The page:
A demonstration marking the fifth anniversary of Canadian-French journalist Guy-André Kieffer’s abduction and disappearance in Abidjan was held at 1 p.m. today in Bastille Square in Paris by his family, Kieffer support committees and Reporters Without Borders.
Dozens of people gathered on the steps of the Bastille Opera facing a man representing a reporter who has been prevented from doing his job. The demonstrators placed their hands over their eyes, ears or mouth to represent the lack of transparency since Kieffer went missing.
“Five long years have passed without the truth being established about Guy-André’s fate,” Reporters Without Borders said. “The silence and impunity are unbearable for his family and have gone on too long. We reiterate our hope that the French judicial authorities will be able to do their job with complete independence in cooperation with the Ivorian authorities, that all those who have been subpoenaed are finally questioned, and that witnesses with key information are protected from any pressure.”
Aged 54 at the time of his abduction, Kieffer had worked for the French business daily La Tribune before going to live in Côte d’Ivoire in 2002. In Abidjan, he freelanced for La Lettre du Continent, a France-based publication about Africa, and other specialist magazines. He also wrote under a pseudonym for the Ivorian press.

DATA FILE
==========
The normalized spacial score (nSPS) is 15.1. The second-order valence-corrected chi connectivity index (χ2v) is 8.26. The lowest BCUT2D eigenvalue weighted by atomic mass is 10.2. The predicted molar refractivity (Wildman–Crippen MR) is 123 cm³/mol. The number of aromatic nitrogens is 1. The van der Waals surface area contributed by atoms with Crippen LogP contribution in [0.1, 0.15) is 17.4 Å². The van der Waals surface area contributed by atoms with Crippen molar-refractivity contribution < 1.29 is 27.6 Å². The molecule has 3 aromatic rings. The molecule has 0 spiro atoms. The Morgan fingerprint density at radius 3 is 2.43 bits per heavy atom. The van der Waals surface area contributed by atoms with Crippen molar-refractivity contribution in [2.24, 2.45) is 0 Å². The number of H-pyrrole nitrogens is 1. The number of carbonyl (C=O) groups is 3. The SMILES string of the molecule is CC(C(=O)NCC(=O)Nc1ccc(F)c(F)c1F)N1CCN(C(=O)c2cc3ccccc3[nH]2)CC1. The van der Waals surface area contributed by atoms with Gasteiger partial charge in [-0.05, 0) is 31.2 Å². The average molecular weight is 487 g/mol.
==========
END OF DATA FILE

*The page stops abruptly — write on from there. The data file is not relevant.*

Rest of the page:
As an expert in commodities, business and finance, he specialised on covering cacao, of which Côte d’Ivoire is the world’s leading exporter.
Kieffer was kidnapped from an Abidjan supermarket parking lot on 16 April 2004 after been lured there by Michel Legré, the brother-in-law of President Laurent Gbagbo’s wife, Simone Gbagbo. French investigating judge Patrick Ramaël indicted Legré on 21 October 2004 on a charge of “abducting and holding” Kieffer.
After 18 months in an Abidjan detention centre, Legré was supposedly placed under house arrest in Abidjan but in fact he is moving about the city freely and has even been abroad.
Jean-Tony Oulaï, an Ivorian citizen who claims to have been a captain in the Ivorian army, was detained while in France on January 2006 and indicted on the same charge of “abducting and holding” Kieffer. Certain witnesses allege that he supervised Kieffer’s abduction. He continues to be detained in France.
The French investigation has been handicapped by the fraught nature of relations between France and Côte d’Ivoire, the difficulty of conducting enquiries in Abidjan and the code of silence observed by those involved, who are all close to President Gbagbo.
See the full chronology (in French)